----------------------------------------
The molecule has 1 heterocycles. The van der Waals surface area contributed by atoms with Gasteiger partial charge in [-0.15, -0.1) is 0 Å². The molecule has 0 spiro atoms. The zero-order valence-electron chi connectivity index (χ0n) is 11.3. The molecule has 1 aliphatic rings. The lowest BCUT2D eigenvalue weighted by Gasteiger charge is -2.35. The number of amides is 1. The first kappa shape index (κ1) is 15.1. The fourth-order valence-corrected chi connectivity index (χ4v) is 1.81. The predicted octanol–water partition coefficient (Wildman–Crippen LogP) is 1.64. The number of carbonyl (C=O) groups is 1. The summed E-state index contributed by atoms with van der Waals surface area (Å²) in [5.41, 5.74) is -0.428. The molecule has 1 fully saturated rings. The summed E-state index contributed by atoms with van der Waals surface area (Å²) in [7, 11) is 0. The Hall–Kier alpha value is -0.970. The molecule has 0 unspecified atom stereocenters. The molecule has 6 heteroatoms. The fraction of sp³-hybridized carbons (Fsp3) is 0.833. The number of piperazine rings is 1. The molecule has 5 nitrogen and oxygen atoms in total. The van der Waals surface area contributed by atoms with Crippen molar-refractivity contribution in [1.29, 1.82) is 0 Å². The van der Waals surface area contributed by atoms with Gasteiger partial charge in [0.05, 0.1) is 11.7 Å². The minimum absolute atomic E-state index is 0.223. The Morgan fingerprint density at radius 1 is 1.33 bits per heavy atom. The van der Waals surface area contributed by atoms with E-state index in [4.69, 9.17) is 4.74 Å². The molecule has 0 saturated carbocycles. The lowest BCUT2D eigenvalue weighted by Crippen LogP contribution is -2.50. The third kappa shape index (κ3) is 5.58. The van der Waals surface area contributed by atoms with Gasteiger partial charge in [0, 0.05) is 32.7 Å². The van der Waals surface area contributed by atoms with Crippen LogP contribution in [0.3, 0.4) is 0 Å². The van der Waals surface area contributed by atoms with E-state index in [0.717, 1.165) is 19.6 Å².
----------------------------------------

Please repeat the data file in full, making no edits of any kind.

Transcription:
The molecule has 1 heterocycles. The van der Waals surface area contributed by atoms with Gasteiger partial charge in [-0.15, -0.1) is 0 Å². The molecule has 0 spiro atoms. The zero-order valence-electron chi connectivity index (χ0n) is 11.3. The molecule has 1 aliphatic rings. The lowest BCUT2D eigenvalue weighted by Gasteiger charge is -2.35. The number of amides is 1. The first kappa shape index (κ1) is 15.1. The fourth-order valence-corrected chi connectivity index (χ4v) is 1.81. The predicted octanol–water partition coefficient (Wildman–Crippen LogP) is 1.64. The number of carbonyl (C=O) groups is 1. The summed E-state index contributed by atoms with van der Waals surface area (Å²) in [5.41, 5.74) is -0.428. The molecule has 1 fully saturated rings. The summed E-state index contributed by atoms with van der Waals surface area (Å²) in [7, 11) is 0. The Hall–Kier alpha value is -0.970. The molecule has 0 unspecified atom stereocenters. The molecule has 6 heteroatoms. The fraction of sp³-hybridized carbons (Fsp3) is 0.833. The number of piperazine rings is 1. The molecule has 5 nitrogen and oxygen atoms in total. The van der Waals surface area contributed by atoms with Crippen molar-refractivity contribution in [1.29, 1.82) is 0 Å². The van der Waals surface area contributed by atoms with Gasteiger partial charge in [0.05, 0.1) is 11.7 Å². The minimum absolute atomic E-state index is 0.223. The Morgan fingerprint density at radius 1 is 1.33 bits per heavy atom. The van der Waals surface area contributed by atoms with E-state index in [4.69, 9.17) is 4.74 Å². The molecule has 0 saturated carbocycles. The lowest BCUT2D eigenvalue weighted by Crippen LogP contribution is -2.50. The third kappa shape index (κ3) is 5.58. The van der Waals surface area contributed by atoms with Gasteiger partial charge in [0, 0.05) is 32.7 Å². The van der Waals surface area contributed by atoms with Crippen LogP contribution in [0.3, 0.4) is 0 Å². The van der Waals surface area contributed by atoms with E-state index in [0.717, 1.165) is 19.6 Å².